The contrast between conditions in these new fields and those of the United States is startling. For example, the discovery of this vast quantity of oil entailed the drilling of less than 150 exploration
wells an astonishingly low figure when it is recalled that over 3,000 " wildcat " wells are drilled in the United States every year. Again, each field in the Middle East is operated as a unit by one company, whereas most American fields have been exploited by a host of different owners, each spurred on by the law of capture to grab the utmost for himself, lest others should drain the common pool. A natural corollary is that the yield of each well in the Middle East is fantastically high judged by American standards. Consider, for example, the vivid contrast between conditions in the two largest oilfields of the world—East Texas, in the United States, and Haft Kel, in Persia. The latter is at present producing about 9,000,000 tons of oil a year from no more than 24 wells ; the former is producing less than double that quantity, but has a thousand times as many wells. If each hole has five hundred times the yield, it goes without saying that costs of production must be very much lower in the Middle East than they are in the United States.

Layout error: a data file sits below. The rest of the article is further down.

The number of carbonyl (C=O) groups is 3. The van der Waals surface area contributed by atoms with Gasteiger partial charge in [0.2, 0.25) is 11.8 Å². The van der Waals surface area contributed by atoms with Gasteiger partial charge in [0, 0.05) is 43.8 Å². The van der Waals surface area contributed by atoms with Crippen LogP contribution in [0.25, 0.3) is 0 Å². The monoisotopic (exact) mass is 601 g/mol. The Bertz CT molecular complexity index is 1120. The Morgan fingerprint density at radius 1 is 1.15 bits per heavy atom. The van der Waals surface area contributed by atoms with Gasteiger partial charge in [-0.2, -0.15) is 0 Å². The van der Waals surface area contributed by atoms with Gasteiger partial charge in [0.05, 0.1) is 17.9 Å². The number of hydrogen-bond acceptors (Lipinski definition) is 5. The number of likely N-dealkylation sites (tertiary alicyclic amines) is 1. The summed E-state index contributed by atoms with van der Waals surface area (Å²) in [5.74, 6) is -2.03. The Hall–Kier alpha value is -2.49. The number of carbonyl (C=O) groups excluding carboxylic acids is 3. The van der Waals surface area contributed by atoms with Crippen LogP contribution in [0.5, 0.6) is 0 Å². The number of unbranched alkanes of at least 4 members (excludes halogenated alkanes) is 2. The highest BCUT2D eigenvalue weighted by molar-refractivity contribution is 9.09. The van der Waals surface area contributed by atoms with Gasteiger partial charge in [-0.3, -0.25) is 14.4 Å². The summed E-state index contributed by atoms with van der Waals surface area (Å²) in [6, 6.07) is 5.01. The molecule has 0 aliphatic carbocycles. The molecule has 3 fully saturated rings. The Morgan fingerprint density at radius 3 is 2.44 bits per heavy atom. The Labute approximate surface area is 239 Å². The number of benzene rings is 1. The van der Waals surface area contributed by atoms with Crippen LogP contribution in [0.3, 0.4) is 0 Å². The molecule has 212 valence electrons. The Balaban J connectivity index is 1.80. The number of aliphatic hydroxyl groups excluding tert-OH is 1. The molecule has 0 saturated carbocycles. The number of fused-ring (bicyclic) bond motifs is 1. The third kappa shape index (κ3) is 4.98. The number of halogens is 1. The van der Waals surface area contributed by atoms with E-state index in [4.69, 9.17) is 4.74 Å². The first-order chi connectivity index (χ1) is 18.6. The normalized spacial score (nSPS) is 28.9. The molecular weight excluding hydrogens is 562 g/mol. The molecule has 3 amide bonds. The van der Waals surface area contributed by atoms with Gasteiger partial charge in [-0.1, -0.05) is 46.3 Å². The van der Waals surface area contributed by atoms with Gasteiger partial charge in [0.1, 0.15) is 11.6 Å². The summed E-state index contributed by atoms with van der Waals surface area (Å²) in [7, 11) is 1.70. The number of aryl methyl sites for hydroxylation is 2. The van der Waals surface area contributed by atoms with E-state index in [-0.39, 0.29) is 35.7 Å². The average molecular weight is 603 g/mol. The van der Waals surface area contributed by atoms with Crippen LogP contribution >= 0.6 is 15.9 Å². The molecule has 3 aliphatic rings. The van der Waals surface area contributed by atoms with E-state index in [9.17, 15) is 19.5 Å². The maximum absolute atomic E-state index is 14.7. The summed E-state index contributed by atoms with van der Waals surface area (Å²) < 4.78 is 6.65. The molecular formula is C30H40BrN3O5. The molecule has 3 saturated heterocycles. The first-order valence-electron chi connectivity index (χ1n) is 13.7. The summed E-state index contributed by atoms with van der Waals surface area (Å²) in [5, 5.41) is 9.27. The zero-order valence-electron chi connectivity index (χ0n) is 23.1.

The advantages are not, however, all on one side. Apart from the inferior quality of their oil, the Middle East producers are handi- capped by their distance from the markets of Western Europe. London, for instance, is 6,5oo sea-miles from the Persian port of Abadan, but only 5,000 miles from Houston, on the Gulf of Mexico ; so it costs 57s. 6d. a ton to bring Persian oil to this country, against 38s. from American Gulf ports. This is the reason why the com- panies operating in the Middle East intend to lay giant pipe-lines —one from Persia and another from Saudi Arabia—to the Mediter- ranean seaboard. Though these lines will require a huge investment of capital, they will certainly pay for themselves ; for they will reduce the sea voyage to Europe by 3,000 miles and, incidentally, save the Suez Canal dues. Indeed, the construction of these new pipe- lines, and the trebling of the existing lines from Iraq, are essential preliminaries to the planned extension of Middle Eastern oil production.
When these gigantic pipe-lines are complete, the valves will be opened in the Middle Eastern fields and the pattern of the world's oil trade will gradually change. The growing import requirements of the United States will not be met directly from this new produc- tion, because the distance involved is too great—New York, for example, being nearly 8,500 miles by sea from Abadan. (This ex- plains why, under a recent agreement, the American partner in the Kuwait Oil Company is to sell its oil to British interests.) What will happen instead is that American needs will be increasingly covered from nearby Venezuela—at present the world's biggest exporter— while , Middle Easiern oil will partly replace Venezuelan oil in European markets. Tanker tonnar will thus be economised and transport costs reduced.